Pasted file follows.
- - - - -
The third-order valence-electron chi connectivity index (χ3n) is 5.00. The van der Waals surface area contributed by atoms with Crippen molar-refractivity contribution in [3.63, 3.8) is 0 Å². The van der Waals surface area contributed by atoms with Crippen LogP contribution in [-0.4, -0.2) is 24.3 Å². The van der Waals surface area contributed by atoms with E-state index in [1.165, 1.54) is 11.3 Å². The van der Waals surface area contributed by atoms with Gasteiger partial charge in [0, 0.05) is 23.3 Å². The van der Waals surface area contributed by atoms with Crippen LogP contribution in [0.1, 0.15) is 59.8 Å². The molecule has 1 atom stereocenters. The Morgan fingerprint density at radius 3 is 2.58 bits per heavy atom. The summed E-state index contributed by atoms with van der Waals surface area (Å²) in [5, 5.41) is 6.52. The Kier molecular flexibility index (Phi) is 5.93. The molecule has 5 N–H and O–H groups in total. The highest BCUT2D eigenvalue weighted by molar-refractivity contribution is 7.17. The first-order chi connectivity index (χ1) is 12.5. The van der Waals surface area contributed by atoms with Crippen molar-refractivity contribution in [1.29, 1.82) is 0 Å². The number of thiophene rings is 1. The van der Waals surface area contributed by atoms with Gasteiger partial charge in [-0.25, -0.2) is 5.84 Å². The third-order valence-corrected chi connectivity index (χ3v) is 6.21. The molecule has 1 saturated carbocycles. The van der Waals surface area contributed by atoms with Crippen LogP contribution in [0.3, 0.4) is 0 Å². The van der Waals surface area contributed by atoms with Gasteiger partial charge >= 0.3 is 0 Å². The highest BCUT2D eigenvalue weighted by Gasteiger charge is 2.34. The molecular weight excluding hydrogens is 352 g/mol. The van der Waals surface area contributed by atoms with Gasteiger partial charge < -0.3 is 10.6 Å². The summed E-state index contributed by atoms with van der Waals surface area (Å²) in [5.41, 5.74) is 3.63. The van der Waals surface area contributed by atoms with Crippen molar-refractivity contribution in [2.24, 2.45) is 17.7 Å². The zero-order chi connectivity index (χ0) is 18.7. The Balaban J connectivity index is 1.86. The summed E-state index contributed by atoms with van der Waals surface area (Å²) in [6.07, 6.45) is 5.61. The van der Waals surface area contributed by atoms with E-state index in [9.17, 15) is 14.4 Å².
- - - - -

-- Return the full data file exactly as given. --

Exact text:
The third-order valence-electron chi connectivity index (χ3n) is 5.00. The van der Waals surface area contributed by atoms with Crippen molar-refractivity contribution in [3.63, 3.8) is 0 Å². The van der Waals surface area contributed by atoms with Crippen LogP contribution in [-0.4, -0.2) is 24.3 Å². The van der Waals surface area contributed by atoms with E-state index in [1.165, 1.54) is 11.3 Å². The van der Waals surface area contributed by atoms with Gasteiger partial charge in [0, 0.05) is 23.3 Å². The van der Waals surface area contributed by atoms with Crippen LogP contribution in [0.1, 0.15) is 59.8 Å². The molecule has 1 atom stereocenters. The Morgan fingerprint density at radius 3 is 2.58 bits per heavy atom. The summed E-state index contributed by atoms with van der Waals surface area (Å²) in [5, 5.41) is 6.52. The Kier molecular flexibility index (Phi) is 5.93. The molecule has 5 N–H and O–H groups in total. The highest BCUT2D eigenvalue weighted by molar-refractivity contribution is 7.17. The first-order chi connectivity index (χ1) is 12.5. The van der Waals surface area contributed by atoms with Crippen molar-refractivity contribution in [1.29, 1.82) is 0 Å². The number of thiophene rings is 1. The van der Waals surface area contributed by atoms with Gasteiger partial charge in [-0.25, -0.2) is 5.84 Å². The third-order valence-corrected chi connectivity index (χ3v) is 6.21. The molecule has 1 saturated carbocycles. The van der Waals surface area contributed by atoms with Crippen LogP contribution in [0.3, 0.4) is 0 Å². The van der Waals surface area contributed by atoms with Gasteiger partial charge >= 0.3 is 0 Å². The highest BCUT2D eigenvalue weighted by Gasteiger charge is 2.34. The molecular weight excluding hydrogens is 352 g/mol. The van der Waals surface area contributed by atoms with Gasteiger partial charge < -0.3 is 10.6 Å². The summed E-state index contributed by atoms with van der Waals surface area (Å²) in [5.41, 5.74) is 3.63. The van der Waals surface area contributed by atoms with Crippen molar-refractivity contribution in [2.24, 2.45) is 17.7 Å². The zero-order chi connectivity index (χ0) is 18.7. The Balaban J connectivity index is 1.86. The summed E-state index contributed by atoms with van der Waals surface area (Å²) in [6.07, 6.45) is 5.61. The van der Waals surface area contributed by atoms with E-state index in [9.17, 15) is 14.4 Å².